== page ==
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June 2010

Solving the Great Bonus Conundrum!

In what has been a very interesting week here in the UK, two things in particular have stood out for me (apart from THAT remarkable tennis match at Wimbledon!)

The first, included amongst the many measures to tackle public sector spending identified in the emergency budget, was the announcement of a commission that would look to restrict government department heads' pay to 20 times that of their lowest paid employees.

The second was that 6 senior employees of Network Rail, a non-government but publicly funded company, were to share a bonus of over £1.2 million between them, despite a government request asking them to "show restraint." BBC late night news reported that, despite areas of underperformance, the Chief Executive would receive a bonus in excess of £600K that would effectively double his earnings.

So in one instance you appear to have a constructive measure being taken to find a solution, while in the other you have the perfect illustration of the nature of the problem that needs to be addressed. If you applied the proposed solution to the Network Rail situation, it would mean that the lowest paid Network Rail employee would have to be earning in excess of £60K pa, or roughly 3 times the average national wage!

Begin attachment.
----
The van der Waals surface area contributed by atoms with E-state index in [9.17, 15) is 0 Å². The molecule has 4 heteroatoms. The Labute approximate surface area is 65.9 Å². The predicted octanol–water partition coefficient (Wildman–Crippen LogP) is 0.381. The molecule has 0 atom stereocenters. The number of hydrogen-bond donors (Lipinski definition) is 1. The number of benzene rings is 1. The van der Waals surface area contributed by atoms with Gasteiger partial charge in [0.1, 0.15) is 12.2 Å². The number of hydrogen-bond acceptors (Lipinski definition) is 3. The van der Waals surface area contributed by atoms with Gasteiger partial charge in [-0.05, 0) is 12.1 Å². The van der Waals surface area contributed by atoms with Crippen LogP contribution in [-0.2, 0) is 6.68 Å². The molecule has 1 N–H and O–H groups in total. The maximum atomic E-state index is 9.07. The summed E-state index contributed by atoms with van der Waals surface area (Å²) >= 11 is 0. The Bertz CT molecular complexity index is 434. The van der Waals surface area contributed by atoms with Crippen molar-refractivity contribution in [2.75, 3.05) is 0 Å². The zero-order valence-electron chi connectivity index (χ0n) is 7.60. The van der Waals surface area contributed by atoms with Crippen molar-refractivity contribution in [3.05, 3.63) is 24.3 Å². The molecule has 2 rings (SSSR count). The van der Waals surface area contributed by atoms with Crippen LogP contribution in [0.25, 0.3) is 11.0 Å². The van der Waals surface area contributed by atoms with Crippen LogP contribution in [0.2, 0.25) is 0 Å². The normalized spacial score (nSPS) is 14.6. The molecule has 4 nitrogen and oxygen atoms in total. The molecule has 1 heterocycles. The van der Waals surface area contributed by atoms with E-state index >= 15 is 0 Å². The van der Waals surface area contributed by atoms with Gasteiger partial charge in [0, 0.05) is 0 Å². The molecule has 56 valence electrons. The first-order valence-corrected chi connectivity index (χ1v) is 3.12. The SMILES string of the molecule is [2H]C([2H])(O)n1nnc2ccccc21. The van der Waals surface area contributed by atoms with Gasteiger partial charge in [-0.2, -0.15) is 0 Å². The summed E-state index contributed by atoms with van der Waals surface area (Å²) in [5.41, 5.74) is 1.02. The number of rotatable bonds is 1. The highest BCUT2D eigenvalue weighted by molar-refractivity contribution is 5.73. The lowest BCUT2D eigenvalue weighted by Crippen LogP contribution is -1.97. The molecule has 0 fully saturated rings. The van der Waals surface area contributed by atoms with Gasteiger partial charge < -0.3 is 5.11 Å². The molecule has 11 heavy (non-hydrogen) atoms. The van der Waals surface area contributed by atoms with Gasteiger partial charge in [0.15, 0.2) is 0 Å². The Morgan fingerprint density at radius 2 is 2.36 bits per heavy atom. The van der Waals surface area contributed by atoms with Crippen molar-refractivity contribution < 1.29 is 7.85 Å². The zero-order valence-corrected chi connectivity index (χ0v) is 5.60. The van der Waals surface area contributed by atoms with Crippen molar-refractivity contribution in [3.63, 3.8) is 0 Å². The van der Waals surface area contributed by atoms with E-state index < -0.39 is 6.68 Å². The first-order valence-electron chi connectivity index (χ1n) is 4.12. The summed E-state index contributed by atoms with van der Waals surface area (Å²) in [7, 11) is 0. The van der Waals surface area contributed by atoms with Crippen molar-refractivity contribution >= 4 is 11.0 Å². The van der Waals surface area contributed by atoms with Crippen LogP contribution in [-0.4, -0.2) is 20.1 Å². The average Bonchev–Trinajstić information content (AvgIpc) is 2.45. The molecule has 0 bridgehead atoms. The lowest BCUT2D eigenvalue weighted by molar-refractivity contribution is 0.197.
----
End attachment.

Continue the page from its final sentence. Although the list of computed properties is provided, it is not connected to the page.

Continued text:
Extrapolate this across the whole economy and you can understand why employee engagement is the major problem it is. The good news is that it is forcing a major issue into the open.

The HR profession certainly should be questioning how it ever allowed situations like this to arise in the first place. That, however, is to look backwards, and serves little purpose. The only positive in doing so, is that it shows the folly of not giving HR the same strategic weight as other functions around the Boardroom table. Yet, it places the onus on HR to step up to the plate and prove that it warrants a place at the table and is up to the task. Strategic HR professionals should thus be alert to this state of affairs and be looking ahead and preparing for the consequences.